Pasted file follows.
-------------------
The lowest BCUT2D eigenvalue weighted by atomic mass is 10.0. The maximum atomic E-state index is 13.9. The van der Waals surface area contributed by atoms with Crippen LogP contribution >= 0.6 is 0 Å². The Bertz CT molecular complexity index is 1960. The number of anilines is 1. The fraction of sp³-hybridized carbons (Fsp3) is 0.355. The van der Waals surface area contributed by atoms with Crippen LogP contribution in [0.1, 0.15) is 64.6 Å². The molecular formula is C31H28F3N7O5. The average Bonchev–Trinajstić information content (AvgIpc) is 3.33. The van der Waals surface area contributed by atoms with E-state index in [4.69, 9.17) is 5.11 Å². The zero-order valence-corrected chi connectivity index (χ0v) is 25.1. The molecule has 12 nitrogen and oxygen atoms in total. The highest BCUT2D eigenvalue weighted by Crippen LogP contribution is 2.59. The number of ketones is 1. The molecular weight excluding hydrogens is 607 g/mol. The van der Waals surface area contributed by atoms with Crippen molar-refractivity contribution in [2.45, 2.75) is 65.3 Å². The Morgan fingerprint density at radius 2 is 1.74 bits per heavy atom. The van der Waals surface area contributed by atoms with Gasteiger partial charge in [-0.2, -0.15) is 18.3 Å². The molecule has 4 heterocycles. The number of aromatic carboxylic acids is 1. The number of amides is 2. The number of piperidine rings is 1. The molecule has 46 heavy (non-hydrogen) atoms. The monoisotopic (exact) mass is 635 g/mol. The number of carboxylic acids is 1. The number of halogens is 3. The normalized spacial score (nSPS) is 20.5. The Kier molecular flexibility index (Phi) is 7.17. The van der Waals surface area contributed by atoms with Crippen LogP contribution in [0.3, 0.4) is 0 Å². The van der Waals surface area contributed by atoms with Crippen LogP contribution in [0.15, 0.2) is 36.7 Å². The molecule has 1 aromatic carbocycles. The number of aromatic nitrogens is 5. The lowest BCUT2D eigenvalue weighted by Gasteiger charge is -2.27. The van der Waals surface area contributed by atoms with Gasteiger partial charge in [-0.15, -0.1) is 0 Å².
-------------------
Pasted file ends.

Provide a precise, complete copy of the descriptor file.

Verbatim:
The lowest BCUT2D eigenvalue weighted by atomic mass is 10.0. The maximum atomic E-state index is 13.9. The van der Waals surface area contributed by atoms with Crippen LogP contribution >= 0.6 is 0 Å². The Bertz CT molecular complexity index is 1960. The number of anilines is 1. The fraction of sp³-hybridized carbons (Fsp3) is 0.355. The van der Waals surface area contributed by atoms with Crippen LogP contribution in [0.1, 0.15) is 64.6 Å². The molecular formula is C31H28F3N7O5. The average Bonchev–Trinajstić information content (AvgIpc) is 3.33. The van der Waals surface area contributed by atoms with E-state index in [4.69, 9.17) is 5.11 Å². The zero-order valence-corrected chi connectivity index (χ0v) is 25.1. The molecule has 12 nitrogen and oxygen atoms in total. The highest BCUT2D eigenvalue weighted by Crippen LogP contribution is 2.59. The number of ketones is 1. The molecular weight excluding hydrogens is 607 g/mol. The van der Waals surface area contributed by atoms with Crippen molar-refractivity contribution in [2.45, 2.75) is 65.3 Å². The Morgan fingerprint density at radius 2 is 1.74 bits per heavy atom. The van der Waals surface area contributed by atoms with Gasteiger partial charge in [-0.2, -0.15) is 18.3 Å². The molecule has 4 heterocycles. The number of aromatic carboxylic acids is 1. The number of amides is 2. The number of piperidine rings is 1. The molecule has 46 heavy (non-hydrogen) atoms. The monoisotopic (exact) mass is 635 g/mol. The number of carboxylic acids is 1. The number of halogens is 3. The normalized spacial score (nSPS) is 20.5. The Kier molecular flexibility index (Phi) is 7.17. The van der Waals surface area contributed by atoms with Crippen LogP contribution in [0.3, 0.4) is 0 Å². The van der Waals surface area contributed by atoms with Crippen LogP contribution in [0.15, 0.2) is 36.7 Å². The molecule has 1 aromatic carbocycles. The number of aromatic nitrogens is 5. The lowest BCUT2D eigenvalue weighted by Gasteiger charge is -2.27. The van der Waals surface area contributed by atoms with Gasteiger partial charge in [-0.15, -0.1) is 0 Å².